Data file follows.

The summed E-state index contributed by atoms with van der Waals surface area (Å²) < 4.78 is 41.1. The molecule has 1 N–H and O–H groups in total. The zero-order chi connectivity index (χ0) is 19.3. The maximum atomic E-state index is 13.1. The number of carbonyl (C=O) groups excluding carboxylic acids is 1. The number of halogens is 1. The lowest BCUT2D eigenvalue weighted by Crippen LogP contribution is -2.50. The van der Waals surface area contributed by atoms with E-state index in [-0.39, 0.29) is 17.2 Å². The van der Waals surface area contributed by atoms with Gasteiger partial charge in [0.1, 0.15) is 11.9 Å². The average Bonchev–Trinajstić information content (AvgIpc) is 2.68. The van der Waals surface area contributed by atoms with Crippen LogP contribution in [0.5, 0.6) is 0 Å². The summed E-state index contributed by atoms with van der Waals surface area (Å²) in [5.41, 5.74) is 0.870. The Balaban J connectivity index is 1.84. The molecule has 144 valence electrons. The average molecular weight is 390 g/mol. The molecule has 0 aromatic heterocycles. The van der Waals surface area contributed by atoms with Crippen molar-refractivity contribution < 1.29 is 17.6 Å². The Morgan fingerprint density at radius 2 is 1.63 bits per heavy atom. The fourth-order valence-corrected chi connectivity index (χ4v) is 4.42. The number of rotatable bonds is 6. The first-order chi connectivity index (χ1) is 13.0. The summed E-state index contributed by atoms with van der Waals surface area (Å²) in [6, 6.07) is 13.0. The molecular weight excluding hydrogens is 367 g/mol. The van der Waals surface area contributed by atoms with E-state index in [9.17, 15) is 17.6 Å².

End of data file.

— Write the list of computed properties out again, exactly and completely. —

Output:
The summed E-state index contributed by atoms with van der Waals surface area (Å²) < 4.78 is 41.1. The molecule has 1 N–H and O–H groups in total. The zero-order chi connectivity index (χ0) is 19.3. The maximum atomic E-state index is 13.1. The number of carbonyl (C=O) groups excluding carboxylic acids is 1. The number of halogens is 1. The lowest BCUT2D eigenvalue weighted by Crippen LogP contribution is -2.50. The van der Waals surface area contributed by atoms with E-state index in [-0.39, 0.29) is 17.2 Å². The van der Waals surface area contributed by atoms with Gasteiger partial charge in [0.1, 0.15) is 11.9 Å². The average Bonchev–Trinajstić information content (AvgIpc) is 2.68. The van der Waals surface area contributed by atoms with Crippen LogP contribution in [0.5, 0.6) is 0 Å². The summed E-state index contributed by atoms with van der Waals surface area (Å²) in [5.41, 5.74) is 0.870. The Balaban J connectivity index is 1.84. The molecule has 144 valence electrons. The average molecular weight is 390 g/mol. The molecule has 0 aromatic heterocycles. The van der Waals surface area contributed by atoms with Crippen molar-refractivity contribution < 1.29 is 17.6 Å². The Morgan fingerprint density at radius 2 is 1.63 bits per heavy atom. The fourth-order valence-corrected chi connectivity index (χ4v) is 4.42. The number of rotatable bonds is 6. The first-order chi connectivity index (χ1) is 13.0. The summed E-state index contributed by atoms with van der Waals surface area (Å²) in [6, 6.07) is 13.0. The molecular weight excluding hydrogens is 367 g/mol. The van der Waals surface area contributed by atoms with E-state index in [9.17, 15) is 17.6 Å².